A brand new space
CENTRAL POINT — It’s not everyday that a public school dodgeball match involves Buddy the Elf and the Grinch from two classic holiday movies.
The two characters were fierce against one another during the event at Jewett Elementary to christen the new gym and makerspace — where, at one point, the Grinch fell flat on his back when a ball struck him.
“He is (a) killer with those snow balls,” Logan Ball, a teaching assistant who played the Grinch, said when referring to his rival, Buddy.
But when the match was over, the Grinch and Buddy shook hands and gave each other a pat on the back.
“It’s always good to be a good sportsman,” Ball said. “After all, my heart did grow three sizes a few years ago.”
The 12,000-square-foot facility they used Friday was just one of several Central Point School District 6 capital projects, made possible by a $6.5 million bond measure.
The bonds will also pay for the original Jewett Elementary’s heating, ventilation and air conditioning systems, along with electrical and plumbing upgrades.
The new building, however, was the star of Friday’s festivities, in which school officials and students gathered around to make remarks before using the gym.
“What an exciting day,” said John Greeny, principal of Jewett. “It’s not every day we get a new building — what a great gift to the students of Jewett Elementary.”
He gave a tour of the building to the Mail Tribune, talking first about the gym. The old one was turned into a cafeteria due to COVID-19 precautions.
“We’re running lunches from 10:30 a.m. up until 1 p.m.,” Greeny said. “The way we have things set up, we can’t just break it down and turn it back into a gym.”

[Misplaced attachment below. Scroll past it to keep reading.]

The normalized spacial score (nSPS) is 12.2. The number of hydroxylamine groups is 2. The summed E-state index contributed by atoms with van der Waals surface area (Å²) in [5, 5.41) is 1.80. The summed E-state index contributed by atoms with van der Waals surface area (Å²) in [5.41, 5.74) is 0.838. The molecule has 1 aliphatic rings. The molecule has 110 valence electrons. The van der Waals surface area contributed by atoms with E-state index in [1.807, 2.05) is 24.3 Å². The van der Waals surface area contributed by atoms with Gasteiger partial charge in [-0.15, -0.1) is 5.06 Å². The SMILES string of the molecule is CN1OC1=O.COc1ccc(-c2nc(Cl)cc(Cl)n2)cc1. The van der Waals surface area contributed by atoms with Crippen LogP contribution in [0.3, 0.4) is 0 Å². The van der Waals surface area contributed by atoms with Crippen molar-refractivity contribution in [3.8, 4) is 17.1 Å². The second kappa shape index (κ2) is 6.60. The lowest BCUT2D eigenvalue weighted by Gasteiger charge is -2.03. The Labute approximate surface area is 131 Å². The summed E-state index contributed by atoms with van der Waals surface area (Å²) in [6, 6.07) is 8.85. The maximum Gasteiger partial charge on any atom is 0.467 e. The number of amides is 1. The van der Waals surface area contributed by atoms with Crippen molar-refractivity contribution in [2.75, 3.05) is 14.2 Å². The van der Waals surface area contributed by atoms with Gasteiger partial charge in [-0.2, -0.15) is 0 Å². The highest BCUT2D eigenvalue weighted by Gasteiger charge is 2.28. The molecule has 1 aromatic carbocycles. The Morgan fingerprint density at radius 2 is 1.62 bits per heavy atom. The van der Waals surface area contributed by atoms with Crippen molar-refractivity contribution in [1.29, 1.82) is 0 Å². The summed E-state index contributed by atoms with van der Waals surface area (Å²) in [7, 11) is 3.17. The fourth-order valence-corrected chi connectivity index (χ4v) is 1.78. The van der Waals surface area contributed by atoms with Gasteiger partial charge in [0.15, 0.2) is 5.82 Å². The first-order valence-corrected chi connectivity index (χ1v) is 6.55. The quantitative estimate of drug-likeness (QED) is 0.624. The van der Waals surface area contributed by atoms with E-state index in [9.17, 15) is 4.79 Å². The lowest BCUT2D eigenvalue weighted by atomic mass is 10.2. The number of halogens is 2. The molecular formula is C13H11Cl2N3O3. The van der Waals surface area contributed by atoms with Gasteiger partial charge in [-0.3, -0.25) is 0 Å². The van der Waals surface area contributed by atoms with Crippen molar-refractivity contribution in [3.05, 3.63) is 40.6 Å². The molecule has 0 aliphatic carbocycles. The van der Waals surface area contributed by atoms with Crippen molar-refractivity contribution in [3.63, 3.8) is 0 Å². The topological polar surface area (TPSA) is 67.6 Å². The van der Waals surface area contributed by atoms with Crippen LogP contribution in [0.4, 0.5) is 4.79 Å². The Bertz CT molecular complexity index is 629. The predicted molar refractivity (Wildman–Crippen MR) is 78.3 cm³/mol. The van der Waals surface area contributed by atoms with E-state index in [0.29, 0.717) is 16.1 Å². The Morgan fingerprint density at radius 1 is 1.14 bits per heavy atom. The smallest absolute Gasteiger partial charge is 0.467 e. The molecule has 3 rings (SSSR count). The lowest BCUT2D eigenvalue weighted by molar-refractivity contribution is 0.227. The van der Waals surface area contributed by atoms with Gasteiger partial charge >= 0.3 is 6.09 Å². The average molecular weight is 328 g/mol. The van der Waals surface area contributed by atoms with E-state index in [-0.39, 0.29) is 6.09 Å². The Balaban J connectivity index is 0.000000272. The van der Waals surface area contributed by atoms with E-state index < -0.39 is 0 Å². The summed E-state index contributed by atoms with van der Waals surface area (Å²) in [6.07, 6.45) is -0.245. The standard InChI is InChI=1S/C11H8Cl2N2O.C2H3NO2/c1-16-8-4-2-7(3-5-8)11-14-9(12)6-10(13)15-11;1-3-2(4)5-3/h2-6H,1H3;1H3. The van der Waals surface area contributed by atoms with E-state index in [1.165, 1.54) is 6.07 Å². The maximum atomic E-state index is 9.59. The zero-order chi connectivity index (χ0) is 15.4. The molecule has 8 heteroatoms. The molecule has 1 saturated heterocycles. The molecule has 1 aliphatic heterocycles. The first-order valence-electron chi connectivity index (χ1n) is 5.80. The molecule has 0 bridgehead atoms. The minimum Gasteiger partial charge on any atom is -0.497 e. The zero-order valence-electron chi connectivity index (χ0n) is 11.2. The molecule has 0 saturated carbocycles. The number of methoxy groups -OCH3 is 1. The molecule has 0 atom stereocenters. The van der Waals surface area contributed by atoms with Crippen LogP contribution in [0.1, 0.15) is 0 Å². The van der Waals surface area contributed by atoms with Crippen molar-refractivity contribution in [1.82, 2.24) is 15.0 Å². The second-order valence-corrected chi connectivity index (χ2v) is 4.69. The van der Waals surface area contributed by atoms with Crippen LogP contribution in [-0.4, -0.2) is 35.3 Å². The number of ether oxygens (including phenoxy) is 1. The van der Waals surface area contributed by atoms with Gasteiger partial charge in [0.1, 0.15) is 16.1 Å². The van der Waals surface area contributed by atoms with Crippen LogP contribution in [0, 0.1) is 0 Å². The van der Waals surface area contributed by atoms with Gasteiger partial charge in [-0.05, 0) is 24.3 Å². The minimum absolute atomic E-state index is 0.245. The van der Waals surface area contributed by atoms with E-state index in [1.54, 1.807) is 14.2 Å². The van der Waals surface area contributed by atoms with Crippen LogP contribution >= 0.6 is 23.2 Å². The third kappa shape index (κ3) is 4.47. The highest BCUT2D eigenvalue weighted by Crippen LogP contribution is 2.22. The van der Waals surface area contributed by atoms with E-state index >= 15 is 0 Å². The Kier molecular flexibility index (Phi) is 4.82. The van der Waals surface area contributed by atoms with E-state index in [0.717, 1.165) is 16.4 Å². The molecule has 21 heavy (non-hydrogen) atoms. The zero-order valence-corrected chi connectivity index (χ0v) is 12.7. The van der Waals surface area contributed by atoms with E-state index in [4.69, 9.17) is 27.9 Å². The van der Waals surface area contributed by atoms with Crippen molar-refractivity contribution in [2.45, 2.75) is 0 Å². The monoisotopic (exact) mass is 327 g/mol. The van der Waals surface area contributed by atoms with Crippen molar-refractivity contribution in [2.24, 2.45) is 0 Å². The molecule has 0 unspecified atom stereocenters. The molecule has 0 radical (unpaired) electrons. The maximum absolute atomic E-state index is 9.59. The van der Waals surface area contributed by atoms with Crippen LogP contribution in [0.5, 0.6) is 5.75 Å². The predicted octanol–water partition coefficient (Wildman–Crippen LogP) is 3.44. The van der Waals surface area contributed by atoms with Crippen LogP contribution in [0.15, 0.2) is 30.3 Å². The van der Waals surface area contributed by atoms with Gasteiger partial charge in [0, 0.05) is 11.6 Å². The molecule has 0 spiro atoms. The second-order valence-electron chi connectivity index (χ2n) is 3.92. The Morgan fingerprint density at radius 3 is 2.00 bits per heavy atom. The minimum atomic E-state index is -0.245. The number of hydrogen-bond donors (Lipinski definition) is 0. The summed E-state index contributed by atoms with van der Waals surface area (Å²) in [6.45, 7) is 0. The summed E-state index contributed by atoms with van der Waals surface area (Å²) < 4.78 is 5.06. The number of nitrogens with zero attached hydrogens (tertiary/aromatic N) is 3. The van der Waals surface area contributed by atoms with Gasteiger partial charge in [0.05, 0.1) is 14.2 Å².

He said a new gym will allow them to have physical education classes regardless of the weather.
“When there’s inclement weather, they are stuck in the classroom playing board games — things like that,” Greeny said. “In January, we will start scheduling their classes intended for PE.”
Greenly also talked about the advantages the makerspace and tech lab will bring.
“The kids have a class out here once a week — sometimes more, depending on what they’re working on — but it’s an opportunity for them to design, create, innovate and apply what they’re learning in the classroom and put it into some real-world applications,” Greeny said.
While it’s upperclassmen who use the makerspace weekly, the new facility will allow younger students to use the step stools to reach the high lab tables.
The school’s makerspace coordinator, Jasper Stead, added, “the thought of getting the kids in here is overwhelming.”
“This is going to make it so much better for the kids … they won’t be tripping over each other,” he said.
The makerspace will replace one that’s used in an older building on campus that utilizes things Greenly and Stead picked up during a trip to San Diego.
“This is going to be a game-changer for (the students),” Stead said.
The tech lab, which has yet to be fully set up, will include computers, a 3-D printer and green screen.
“If it’s technology-oriented, it’s going to be here,” Greeny said. “This is going to enable us to spread out a little more.”
Superintendent Walt Davenport spoke at the building dedication, saying the new facility is a symbol of the Jewett community’s perseverance.
“This building and all that’s been put into it really speaks to this community persevering through the COVID-19 implications, supply chain issues, the mud, the mess,” he said.
Reach reporter Kevin Opsahl at 541-776-4476 or firstname.lastname@example.org. Follow him on Twitter @KevJourno.https://content.jwplatform.com/videos/eq8qM4Pn-SdqvUcKy.mp4